When looking for a solicitor to handle your legal matters, it is seminal to know the things that a solicitor must tell you in regards to the cost involved:
Every Solicitor is required by law to inform their clients about their rights and how they are going to charge for their service. This is called ‘disclosure’. A solicitor must inform you in writing about the costs of the work (if estimated to be more than $750) and the expenses that you have to pay.
When should your solicitor disclose?
In an ideal situation, the disclosure must be made before the solicitor commences to act for you. However, if it is not practical for disclosure to be made before work begins, it should be done as soon as the solicitor has the opportunity to do so.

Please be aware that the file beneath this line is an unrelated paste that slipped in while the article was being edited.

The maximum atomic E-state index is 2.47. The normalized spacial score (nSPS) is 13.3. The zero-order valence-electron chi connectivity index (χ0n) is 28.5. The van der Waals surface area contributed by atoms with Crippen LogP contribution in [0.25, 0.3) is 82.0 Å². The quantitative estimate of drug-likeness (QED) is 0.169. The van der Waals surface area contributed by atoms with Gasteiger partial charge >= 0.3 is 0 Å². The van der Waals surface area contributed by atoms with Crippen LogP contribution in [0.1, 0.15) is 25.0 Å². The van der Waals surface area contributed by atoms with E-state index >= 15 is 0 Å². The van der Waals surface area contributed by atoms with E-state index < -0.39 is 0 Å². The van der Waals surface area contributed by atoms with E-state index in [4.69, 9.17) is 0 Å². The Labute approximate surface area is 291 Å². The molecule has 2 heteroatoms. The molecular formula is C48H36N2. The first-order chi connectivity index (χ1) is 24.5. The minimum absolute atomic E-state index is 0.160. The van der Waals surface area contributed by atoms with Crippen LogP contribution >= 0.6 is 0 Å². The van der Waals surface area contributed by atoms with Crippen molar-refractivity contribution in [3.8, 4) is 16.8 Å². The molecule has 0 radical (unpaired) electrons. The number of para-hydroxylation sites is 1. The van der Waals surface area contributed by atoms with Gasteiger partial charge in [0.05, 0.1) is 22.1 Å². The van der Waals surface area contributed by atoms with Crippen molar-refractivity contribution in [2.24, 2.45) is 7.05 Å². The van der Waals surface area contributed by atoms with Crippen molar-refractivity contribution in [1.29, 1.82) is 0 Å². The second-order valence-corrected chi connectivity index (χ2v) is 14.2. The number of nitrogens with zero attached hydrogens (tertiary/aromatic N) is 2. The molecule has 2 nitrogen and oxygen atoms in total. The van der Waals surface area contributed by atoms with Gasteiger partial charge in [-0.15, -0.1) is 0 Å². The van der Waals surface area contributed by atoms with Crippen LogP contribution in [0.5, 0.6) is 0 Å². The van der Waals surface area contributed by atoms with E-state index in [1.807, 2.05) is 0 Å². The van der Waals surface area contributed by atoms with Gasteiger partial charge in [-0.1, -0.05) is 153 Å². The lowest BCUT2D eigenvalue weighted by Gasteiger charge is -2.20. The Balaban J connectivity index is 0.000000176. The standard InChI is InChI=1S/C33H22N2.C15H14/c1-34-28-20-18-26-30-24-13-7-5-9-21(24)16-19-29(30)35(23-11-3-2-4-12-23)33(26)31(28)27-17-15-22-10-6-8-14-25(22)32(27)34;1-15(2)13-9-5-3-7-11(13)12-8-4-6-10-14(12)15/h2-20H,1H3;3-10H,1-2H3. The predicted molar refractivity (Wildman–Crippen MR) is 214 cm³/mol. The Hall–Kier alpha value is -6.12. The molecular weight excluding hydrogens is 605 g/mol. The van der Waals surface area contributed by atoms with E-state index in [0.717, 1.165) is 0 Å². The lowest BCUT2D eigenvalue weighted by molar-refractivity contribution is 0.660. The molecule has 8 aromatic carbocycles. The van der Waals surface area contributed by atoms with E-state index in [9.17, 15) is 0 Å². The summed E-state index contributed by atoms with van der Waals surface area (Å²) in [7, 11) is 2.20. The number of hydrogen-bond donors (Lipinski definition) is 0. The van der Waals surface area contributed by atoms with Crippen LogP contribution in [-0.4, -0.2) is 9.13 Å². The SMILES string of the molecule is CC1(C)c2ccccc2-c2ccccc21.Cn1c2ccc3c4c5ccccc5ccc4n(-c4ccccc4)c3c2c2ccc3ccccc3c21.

How should disclosure be made?
Disclosure may be set out in a costs agreement or a letter detailing the estimate costs of the costs or range of costs. It is important to note that estimates are not firm quotes and may be subject to change. Your solicitor should notify you as soon as practicable for any significant increase that may be likely to change the initial cost agreement.
What if I haven’t received disclosure?
If you haven’t received the disclosure from your solicitor, you still need to pay the costs issued by your solicitor. You can have the bill assessed by Cost assessor if you deem it to be unreasonable.
PS – This is for general advice
By Ajay Singh
Principal Solicitor LL.M